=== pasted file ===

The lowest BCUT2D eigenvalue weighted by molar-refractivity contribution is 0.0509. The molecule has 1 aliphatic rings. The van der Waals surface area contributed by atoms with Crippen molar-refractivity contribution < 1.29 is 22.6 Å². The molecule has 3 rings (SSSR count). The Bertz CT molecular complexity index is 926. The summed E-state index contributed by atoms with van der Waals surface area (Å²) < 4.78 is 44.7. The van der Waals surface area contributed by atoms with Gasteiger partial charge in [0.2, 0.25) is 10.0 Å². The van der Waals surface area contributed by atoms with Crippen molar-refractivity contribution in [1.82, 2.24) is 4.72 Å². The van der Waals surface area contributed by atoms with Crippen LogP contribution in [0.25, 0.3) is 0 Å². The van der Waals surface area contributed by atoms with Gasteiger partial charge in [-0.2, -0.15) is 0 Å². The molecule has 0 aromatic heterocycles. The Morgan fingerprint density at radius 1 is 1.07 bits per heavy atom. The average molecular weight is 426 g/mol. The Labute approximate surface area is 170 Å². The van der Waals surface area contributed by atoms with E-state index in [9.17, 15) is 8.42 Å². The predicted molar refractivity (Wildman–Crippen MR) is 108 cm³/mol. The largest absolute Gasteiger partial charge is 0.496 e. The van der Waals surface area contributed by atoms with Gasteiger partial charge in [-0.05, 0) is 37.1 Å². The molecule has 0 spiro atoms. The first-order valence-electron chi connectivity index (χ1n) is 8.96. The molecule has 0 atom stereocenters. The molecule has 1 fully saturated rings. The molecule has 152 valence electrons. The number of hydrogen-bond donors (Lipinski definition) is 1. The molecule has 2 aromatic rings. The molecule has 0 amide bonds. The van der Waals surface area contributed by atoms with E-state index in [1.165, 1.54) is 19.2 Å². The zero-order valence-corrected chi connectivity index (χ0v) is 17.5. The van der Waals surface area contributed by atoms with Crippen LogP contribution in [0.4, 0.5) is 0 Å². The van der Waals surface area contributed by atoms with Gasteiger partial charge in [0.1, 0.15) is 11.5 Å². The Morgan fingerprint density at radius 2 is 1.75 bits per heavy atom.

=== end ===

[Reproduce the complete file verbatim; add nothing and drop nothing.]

The lowest BCUT2D eigenvalue weighted by molar-refractivity contribution is 0.0509. The molecule has 1 aliphatic rings. The van der Waals surface area contributed by atoms with Crippen molar-refractivity contribution < 1.29 is 22.6 Å². The molecule has 3 rings (SSSR count). The Bertz CT molecular complexity index is 926. The summed E-state index contributed by atoms with van der Waals surface area (Å²) < 4.78 is 44.7. The van der Waals surface area contributed by atoms with Gasteiger partial charge in [0.2, 0.25) is 10.0 Å². The van der Waals surface area contributed by atoms with Crippen molar-refractivity contribution in [1.82, 2.24) is 4.72 Å². The van der Waals surface area contributed by atoms with Crippen LogP contribution in [0.25, 0.3) is 0 Å². The van der Waals surface area contributed by atoms with Gasteiger partial charge in [-0.2, -0.15) is 0 Å². The molecule has 0 aromatic heterocycles. The Morgan fingerprint density at radius 1 is 1.07 bits per heavy atom. The average molecular weight is 426 g/mol. The Labute approximate surface area is 170 Å². The van der Waals surface area contributed by atoms with E-state index in [9.17, 15) is 8.42 Å². The predicted molar refractivity (Wildman–Crippen MR) is 108 cm³/mol. The largest absolute Gasteiger partial charge is 0.496 e. The van der Waals surface area contributed by atoms with Gasteiger partial charge in [-0.05, 0) is 37.1 Å². The molecule has 0 spiro atoms. The first-order valence-electron chi connectivity index (χ1n) is 8.96. The molecule has 0 atom stereocenters. The molecule has 1 fully saturated rings. The molecule has 152 valence electrons. The number of hydrogen-bond donors (Lipinski definition) is 1. The molecule has 2 aromatic rings. The molecule has 0 amide bonds. The van der Waals surface area contributed by atoms with E-state index in [1.165, 1.54) is 19.2 Å². The zero-order valence-corrected chi connectivity index (χ0v) is 17.5. The van der Waals surface area contributed by atoms with Crippen LogP contribution in [0.4, 0.5) is 0 Å². The van der Waals surface area contributed by atoms with Gasteiger partial charge in [0.1, 0.15) is 11.5 Å². The Morgan fingerprint density at radius 2 is 1.75 bits per heavy atom.